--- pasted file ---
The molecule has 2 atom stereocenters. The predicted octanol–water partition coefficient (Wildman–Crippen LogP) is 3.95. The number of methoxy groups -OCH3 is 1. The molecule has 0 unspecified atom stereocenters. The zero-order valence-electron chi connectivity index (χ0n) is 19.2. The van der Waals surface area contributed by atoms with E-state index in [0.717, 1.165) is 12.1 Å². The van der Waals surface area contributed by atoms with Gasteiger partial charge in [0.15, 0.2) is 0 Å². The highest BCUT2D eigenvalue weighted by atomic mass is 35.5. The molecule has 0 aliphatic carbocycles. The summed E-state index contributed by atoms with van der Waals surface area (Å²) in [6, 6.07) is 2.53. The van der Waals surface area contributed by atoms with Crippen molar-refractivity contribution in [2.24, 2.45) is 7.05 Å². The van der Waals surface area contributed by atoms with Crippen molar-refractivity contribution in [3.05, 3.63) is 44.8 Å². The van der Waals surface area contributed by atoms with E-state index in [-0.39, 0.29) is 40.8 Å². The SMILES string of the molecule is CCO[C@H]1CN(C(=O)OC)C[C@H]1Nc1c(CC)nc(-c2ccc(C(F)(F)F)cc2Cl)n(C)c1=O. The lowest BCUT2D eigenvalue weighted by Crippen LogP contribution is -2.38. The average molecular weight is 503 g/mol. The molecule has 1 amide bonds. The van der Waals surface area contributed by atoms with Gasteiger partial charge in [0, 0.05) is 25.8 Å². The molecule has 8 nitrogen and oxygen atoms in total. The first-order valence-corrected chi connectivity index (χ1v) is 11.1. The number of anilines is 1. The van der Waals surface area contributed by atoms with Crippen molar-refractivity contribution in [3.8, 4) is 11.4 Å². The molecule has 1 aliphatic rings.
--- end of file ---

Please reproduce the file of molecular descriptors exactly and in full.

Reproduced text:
The molecule has 2 atom stereocenters. The predicted octanol–water partition coefficient (Wildman–Crippen LogP) is 3.95. The number of methoxy groups -OCH3 is 1. The molecule has 0 unspecified atom stereocenters. The zero-order valence-electron chi connectivity index (χ0n) is 19.2. The van der Waals surface area contributed by atoms with E-state index in [0.717, 1.165) is 12.1 Å². The van der Waals surface area contributed by atoms with Gasteiger partial charge in [0.15, 0.2) is 0 Å². The highest BCUT2D eigenvalue weighted by atomic mass is 35.5. The molecule has 0 aliphatic carbocycles. The summed E-state index contributed by atoms with van der Waals surface area (Å²) in [6, 6.07) is 2.53. The van der Waals surface area contributed by atoms with Crippen molar-refractivity contribution in [2.24, 2.45) is 7.05 Å². The van der Waals surface area contributed by atoms with Crippen molar-refractivity contribution in [3.05, 3.63) is 44.8 Å². The van der Waals surface area contributed by atoms with E-state index in [-0.39, 0.29) is 40.8 Å². The SMILES string of the molecule is CCO[C@H]1CN(C(=O)OC)C[C@H]1Nc1c(CC)nc(-c2ccc(C(F)(F)F)cc2Cl)n(C)c1=O. The lowest BCUT2D eigenvalue weighted by Crippen LogP contribution is -2.38. The average molecular weight is 503 g/mol. The molecule has 1 amide bonds. The van der Waals surface area contributed by atoms with Gasteiger partial charge in [0, 0.05) is 25.8 Å². The molecule has 8 nitrogen and oxygen atoms in total. The first-order valence-corrected chi connectivity index (χ1v) is 11.1. The number of anilines is 1. The van der Waals surface area contributed by atoms with Crippen molar-refractivity contribution in [3.8, 4) is 11.4 Å². The molecule has 1 aliphatic rings.